Many American Christians find the concept of formal, written prayers anathema, thinking that prayer should be spontaneous. The result is usually prayers involving bad theology and bad style, routinely invoking the Lord by involving the phrase “Jesus, we just…”
It’s true that God hears us graciously however we pray, and that simple, heartfelt prayers are entirely appropriate and, God being God, routinely effective — everyone should read the chapter on “Simple Prayer” in Richard Foster’s Prayer: Finding the Heart’s True Home. (Everyone should read Foster’s Celebration of Discipline: The Path to Spiritual Growth as well, while we’re on the subject.) We are indeed like children who can speak like children, in simplicity, and honesty, and confidence, and expect our Heavenly Father to meet our needs, one way or another.
But formal, written prayers have a solid rationale. Above all, they’re biblical. What else is the book of Psalms but the prayer book of Israel and the Church, comprising 150 well-composed, substantive prayers? But there’s more than just Scriptural warrant. Theologically, practically, and traditionally, written prayers make good sense.
Spontaneous prayer comes from us, and if we are not well-formed, what we utter in prayer may be inaccurate. We may be speaking out of ourselves about ourselves and our wants and desires. As we are still tainted by sin, even with the aid of the Holy Spirit we may make mistakes.
Written prayers, by contrast, make for opportunities for reflection and correction. If we as priests, or ministers, or individuals are composing prayers, the very act of composition provides with an opportunity for spiritual reflection. Unless we are sloppy, we are required to think about Whom we are addressing, what we are saying to Him, and who we are in relation to Him (and indeed our relation and His relation to the Church and the world, when praying for the Church and the world.) If we as Christians — whether lay or ordained, religious or secular — pray and hear good prayers written by others, we are formed. Whether composing, praying, or hearing them, written, formal prayers shape us. Prayers teach.
Consider the collect used in Catholic Churches this past Sunday:
Guard your Church, we pray, O Lord, in your unceasing mercy,
and, since without you mortal humanity is sure to fall,
may we be kept by your constant helps from all harm
and directed to all that brings salvation.
It is theologically profound and beautiful. In the act of praying it we learn anew that God is our merciful guardian against that which threatens us, in spite of our frailty, and that God will bring his own to ultimate salvation. The language may sound a little archaic, but that’s OK, and the slight archaism is deliberate: it reminds us that the Church preceded us, that our own idiom and culture is not the only idiom and culture. Archaism helps us transcend our own time and place and roots us in our tradition. (For more on this collect, click here as Fr. Zuhlsdorf dives into the Latin and its translation.) If it seems complex, that’s OK too; good education, good pedagogy, should challenge people’s hearts and minds rather than constantly cater to them at their level and leaving them there.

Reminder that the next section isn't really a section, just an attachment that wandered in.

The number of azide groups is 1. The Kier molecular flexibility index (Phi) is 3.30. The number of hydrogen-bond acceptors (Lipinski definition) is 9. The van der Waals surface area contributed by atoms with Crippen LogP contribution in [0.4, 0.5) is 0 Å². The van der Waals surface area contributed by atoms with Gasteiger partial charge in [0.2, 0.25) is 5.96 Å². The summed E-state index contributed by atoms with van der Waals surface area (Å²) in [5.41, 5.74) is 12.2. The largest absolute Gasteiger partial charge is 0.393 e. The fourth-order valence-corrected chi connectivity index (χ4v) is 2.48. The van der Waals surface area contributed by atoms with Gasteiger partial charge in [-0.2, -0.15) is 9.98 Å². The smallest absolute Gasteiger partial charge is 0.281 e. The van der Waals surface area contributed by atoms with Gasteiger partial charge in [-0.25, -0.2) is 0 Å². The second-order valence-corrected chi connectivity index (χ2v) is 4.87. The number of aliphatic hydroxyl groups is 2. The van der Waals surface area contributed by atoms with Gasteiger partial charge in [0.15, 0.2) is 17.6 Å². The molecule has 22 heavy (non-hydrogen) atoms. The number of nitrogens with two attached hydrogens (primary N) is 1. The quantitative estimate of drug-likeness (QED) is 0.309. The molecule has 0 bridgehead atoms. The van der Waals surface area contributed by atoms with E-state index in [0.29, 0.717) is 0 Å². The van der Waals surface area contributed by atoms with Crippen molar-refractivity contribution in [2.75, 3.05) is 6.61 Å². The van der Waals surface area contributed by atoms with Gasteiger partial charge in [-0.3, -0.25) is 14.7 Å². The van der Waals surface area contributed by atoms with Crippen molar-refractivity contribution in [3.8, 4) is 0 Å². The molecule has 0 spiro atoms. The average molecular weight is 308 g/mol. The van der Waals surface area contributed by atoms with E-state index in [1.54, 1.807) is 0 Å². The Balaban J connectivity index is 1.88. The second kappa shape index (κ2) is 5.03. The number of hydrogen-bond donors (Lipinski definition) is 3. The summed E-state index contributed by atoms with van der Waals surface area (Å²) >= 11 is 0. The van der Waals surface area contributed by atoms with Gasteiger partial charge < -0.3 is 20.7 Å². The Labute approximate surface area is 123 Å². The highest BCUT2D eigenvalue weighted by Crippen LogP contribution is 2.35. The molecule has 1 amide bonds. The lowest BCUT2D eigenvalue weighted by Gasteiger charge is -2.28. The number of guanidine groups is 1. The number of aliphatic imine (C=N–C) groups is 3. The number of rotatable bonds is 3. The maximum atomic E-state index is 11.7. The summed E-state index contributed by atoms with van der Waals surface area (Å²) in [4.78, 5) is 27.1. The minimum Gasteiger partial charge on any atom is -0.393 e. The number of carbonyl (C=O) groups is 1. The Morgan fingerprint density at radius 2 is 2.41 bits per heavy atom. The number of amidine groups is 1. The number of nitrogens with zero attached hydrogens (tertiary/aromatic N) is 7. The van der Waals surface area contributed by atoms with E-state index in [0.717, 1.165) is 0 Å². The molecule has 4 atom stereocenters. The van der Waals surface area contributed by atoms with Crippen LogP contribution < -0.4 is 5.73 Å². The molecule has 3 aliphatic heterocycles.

Beyond that, there are of course multiple images of God in the Bible. To be sure, Jesus speaks of the care and closeness of our Heavenly Father for and to us in his Sermon on the Mount. But this picture must not be reduced to mere sentiment, for the same Father Jesus speaks of in Matthew 6 is the same Father who may just treat us as the torturers treated the unmerciful servant in Matthew 18:21ff if we don’t forgive our brothers and sisters from our heart. The point is that God remains God, high, mighty, and holy; otherwise his Fatherhood wouldn’t mean much to us, and Jesus’ words regarding his Fatherhood would lose their radical force.
Jews and Christians have thus believed that God, being God, ought to be addressed properly, especially in corporate worship. It’s one thing for an individual in an intimate moment to address someone — or God — with familiar language. But in corporate worship it is entirely appropriate to address God in terms befitting his honor and dignity. An example: When I speak to my Doktorvater (that’s one’s “doctoral father”, the person who directs one’s dissertation) in person or email, I address him as “Richard.” But when we’re in more formal settings, such as academic conferences, I would never think of using anything else than “Dr. Hays.” To do otherwise would seem presumptuous and perhaps unctuous. Whenever we speak to a superior, we assume a certain attitude of respect issuing in a certain formality.
One thing that I found attractive about Catholicism when I was considering converting was precisely this: that prayers (the most supreme of which is the liturgy of the Mass itself) had been established over centuries to give me and the Church appropriate words to pray rightly. I didn’t have to constantly make it up, day in and day out. Whether in corporate worship or individual prayer, things are given, things that form and shape us as we’re enculturated ever more in to the Christian tradition.
And thus I’ve taken to using prayer books for my own private prayer, especially two which were gifts, the Manual of Prayers from the North American College and the late Fr. John Hardon’s Catholic Prayer Book. Therein are found all sorts of well-composed prayers appropriate for various occasions. Of course I engage in spontaneous prayer, and informal prayer, as we all should. But I appreciate the beauty and wisdom of the prayers in these books and others as they help me pray rightly and become a better pray-er thereby.
Books referred to in this post: